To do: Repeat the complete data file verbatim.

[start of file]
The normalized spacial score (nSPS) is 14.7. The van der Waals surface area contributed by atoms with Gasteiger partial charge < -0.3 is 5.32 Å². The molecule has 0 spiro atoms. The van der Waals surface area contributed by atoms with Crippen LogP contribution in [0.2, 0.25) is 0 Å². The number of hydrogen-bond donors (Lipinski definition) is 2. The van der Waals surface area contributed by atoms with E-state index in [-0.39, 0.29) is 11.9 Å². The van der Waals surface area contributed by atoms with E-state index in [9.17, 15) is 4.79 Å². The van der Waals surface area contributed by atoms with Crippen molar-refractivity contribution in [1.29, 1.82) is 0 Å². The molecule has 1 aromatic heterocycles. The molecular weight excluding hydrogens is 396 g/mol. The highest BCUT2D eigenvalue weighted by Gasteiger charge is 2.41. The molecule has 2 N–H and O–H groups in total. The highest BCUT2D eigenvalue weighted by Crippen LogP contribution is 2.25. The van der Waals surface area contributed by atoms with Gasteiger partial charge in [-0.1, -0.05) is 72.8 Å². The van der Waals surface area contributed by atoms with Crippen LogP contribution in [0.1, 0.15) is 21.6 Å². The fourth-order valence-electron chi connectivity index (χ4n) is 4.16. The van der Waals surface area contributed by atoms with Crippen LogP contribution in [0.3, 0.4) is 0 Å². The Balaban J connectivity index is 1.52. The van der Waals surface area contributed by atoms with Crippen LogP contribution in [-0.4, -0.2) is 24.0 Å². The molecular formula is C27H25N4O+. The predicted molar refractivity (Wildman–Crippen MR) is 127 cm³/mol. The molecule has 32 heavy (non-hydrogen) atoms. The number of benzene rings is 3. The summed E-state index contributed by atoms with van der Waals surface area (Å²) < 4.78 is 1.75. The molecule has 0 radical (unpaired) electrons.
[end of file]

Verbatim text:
The normalized spacial score (nSPS) is 14.7. The van der Waals surface area contributed by atoms with Gasteiger partial charge < -0.3 is 5.32 Å². The molecule has 0 spiro atoms. The van der Waals surface area contributed by atoms with Crippen LogP contribution in [0.2, 0.25) is 0 Å². The number of hydrogen-bond donors (Lipinski definition) is 2. The van der Waals surface area contributed by atoms with E-state index in [-0.39, 0.29) is 11.9 Å². The van der Waals surface area contributed by atoms with E-state index in [9.17, 15) is 4.79 Å². The van der Waals surface area contributed by atoms with Crippen molar-refractivity contribution in [1.29, 1.82) is 0 Å². The molecule has 1 aromatic heterocycles. The molecular weight excluding hydrogens is 396 g/mol. The highest BCUT2D eigenvalue weighted by Gasteiger charge is 2.41. The molecule has 2 N–H and O–H groups in total. The highest BCUT2D eigenvalue weighted by Crippen LogP contribution is 2.25. The van der Waals surface area contributed by atoms with Gasteiger partial charge in [-0.1, -0.05) is 72.8 Å². The van der Waals surface area contributed by atoms with Crippen LogP contribution in [0.1, 0.15) is 21.6 Å². The fourth-order valence-electron chi connectivity index (χ4n) is 4.16. The van der Waals surface area contributed by atoms with Crippen LogP contribution in [0.3, 0.4) is 0 Å². The Balaban J connectivity index is 1.52. The van der Waals surface area contributed by atoms with Crippen LogP contribution in [-0.4, -0.2) is 24.0 Å². The molecular formula is C27H25N4O+. The predicted molar refractivity (Wildman–Crippen MR) is 127 cm³/mol. The molecule has 32 heavy (non-hydrogen) atoms. The number of benzene rings is 3. The summed E-state index contributed by atoms with van der Waals surface area (Å²) < 4.78 is 1.75. The molecule has 0 radical (unpaired) electrons.